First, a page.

Overall, hydropower capacity additions have remained muted in the past with just 2,138 MW of capacity added in the five-year period between 2017 and 2022. Meanwhile, nearly 41.7 GW of solar and 8 GW of wind energy capacities were added during this period. As of March 2022, hydropower accounted for a 30 per cent share in the total renewable energy capacity in the country, while solar and wind accounted for 34 per cent and 26 per cent share respectively. The remaining was contributed by biomass (4 per cent) and small hydro (1 per cent).

Growth drivers

Policymakers have increased their focus on hydro as it is crucial for meeting the country’s climate change commitments of sourcing 50 per cent of energy from renewables and having a non-fossil fuel energy capacity of 500 GW by 2030.

Besides, hydro is one of the most reliable sources of peaking power and the largest source of flexibility today. Given the gro­w­ing share of renewable energy, India’s ramping needs are expected to increase significantly by 2030 vis-à-vis 2020 – maximum hourly ramps could climb from 16 GW to 68 GW. Hydro­po­wer is extremely versatile and capable of delivering multiple functions – peak load sha­ving, regulation and frequency res­po­n­se, spinning and non-spinning re­ser­ve, voltage support, etc.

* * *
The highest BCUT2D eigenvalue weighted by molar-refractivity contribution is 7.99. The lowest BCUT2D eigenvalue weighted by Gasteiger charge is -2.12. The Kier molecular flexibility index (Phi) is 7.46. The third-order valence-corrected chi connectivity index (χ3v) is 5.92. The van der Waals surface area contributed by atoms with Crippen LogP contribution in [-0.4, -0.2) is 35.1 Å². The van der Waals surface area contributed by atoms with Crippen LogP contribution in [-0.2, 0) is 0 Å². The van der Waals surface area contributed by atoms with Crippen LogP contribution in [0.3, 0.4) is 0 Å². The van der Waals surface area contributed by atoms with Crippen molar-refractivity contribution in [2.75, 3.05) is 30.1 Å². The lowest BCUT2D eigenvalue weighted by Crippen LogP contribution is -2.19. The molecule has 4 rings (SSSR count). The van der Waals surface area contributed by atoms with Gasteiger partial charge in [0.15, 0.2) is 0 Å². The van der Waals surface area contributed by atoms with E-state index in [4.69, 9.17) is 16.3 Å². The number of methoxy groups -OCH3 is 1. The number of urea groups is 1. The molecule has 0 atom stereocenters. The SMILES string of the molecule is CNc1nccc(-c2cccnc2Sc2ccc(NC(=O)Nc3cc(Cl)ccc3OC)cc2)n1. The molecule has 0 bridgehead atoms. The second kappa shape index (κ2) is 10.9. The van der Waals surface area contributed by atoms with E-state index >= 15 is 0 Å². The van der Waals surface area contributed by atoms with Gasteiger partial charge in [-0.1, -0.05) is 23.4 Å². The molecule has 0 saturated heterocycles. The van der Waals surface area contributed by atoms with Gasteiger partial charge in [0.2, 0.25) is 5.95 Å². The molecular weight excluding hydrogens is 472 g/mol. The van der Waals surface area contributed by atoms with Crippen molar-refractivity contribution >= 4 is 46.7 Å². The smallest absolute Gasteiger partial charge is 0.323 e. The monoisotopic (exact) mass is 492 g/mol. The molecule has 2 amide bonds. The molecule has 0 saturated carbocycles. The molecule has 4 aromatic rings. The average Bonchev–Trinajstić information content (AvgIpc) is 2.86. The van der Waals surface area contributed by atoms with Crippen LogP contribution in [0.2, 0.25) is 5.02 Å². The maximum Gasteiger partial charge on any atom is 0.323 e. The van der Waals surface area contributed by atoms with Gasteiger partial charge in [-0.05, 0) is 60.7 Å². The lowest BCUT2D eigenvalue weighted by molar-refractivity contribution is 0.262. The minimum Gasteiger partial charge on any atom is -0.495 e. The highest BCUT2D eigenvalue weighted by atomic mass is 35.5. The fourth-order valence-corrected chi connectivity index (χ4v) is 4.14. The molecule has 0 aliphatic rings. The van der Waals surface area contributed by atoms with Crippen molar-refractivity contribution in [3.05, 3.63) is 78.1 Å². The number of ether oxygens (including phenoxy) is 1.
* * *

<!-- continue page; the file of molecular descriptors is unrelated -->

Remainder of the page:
Pumped storage plants (PSPs) are beneficial for addressing grid flexibility concerns as they are the least expensive lar­ge-scale storage technology on a levellised cost basis. Currently, India’s PSP ca­pa­city stands at 4,745.6 MW across eights plants (six of which are working in pumping mode). Meanwhile, three PSP sche­mes totalling 2,700 MW are under construction and slated to be commissioned by 2024-25. Further, PSP projects aggregating nearly 22 GW are under survey and investigation as per the CEA. Further, India’s growing demand necessitates that all available clean sources of energy are utilised. As per the CEA’s Dr­aft National Electricity Plan (Septem­ber 2022), the country’s peak demand is set to increase to 272 GW by 2026-27 and to 325 GW by 2029-30 from the current level of 206 GW (December 2022). Simi­larly, the energy demand is forecasted to increase by 1.6 times from 1,379 BUs in 2021-22 to 2,256 in 2029-30.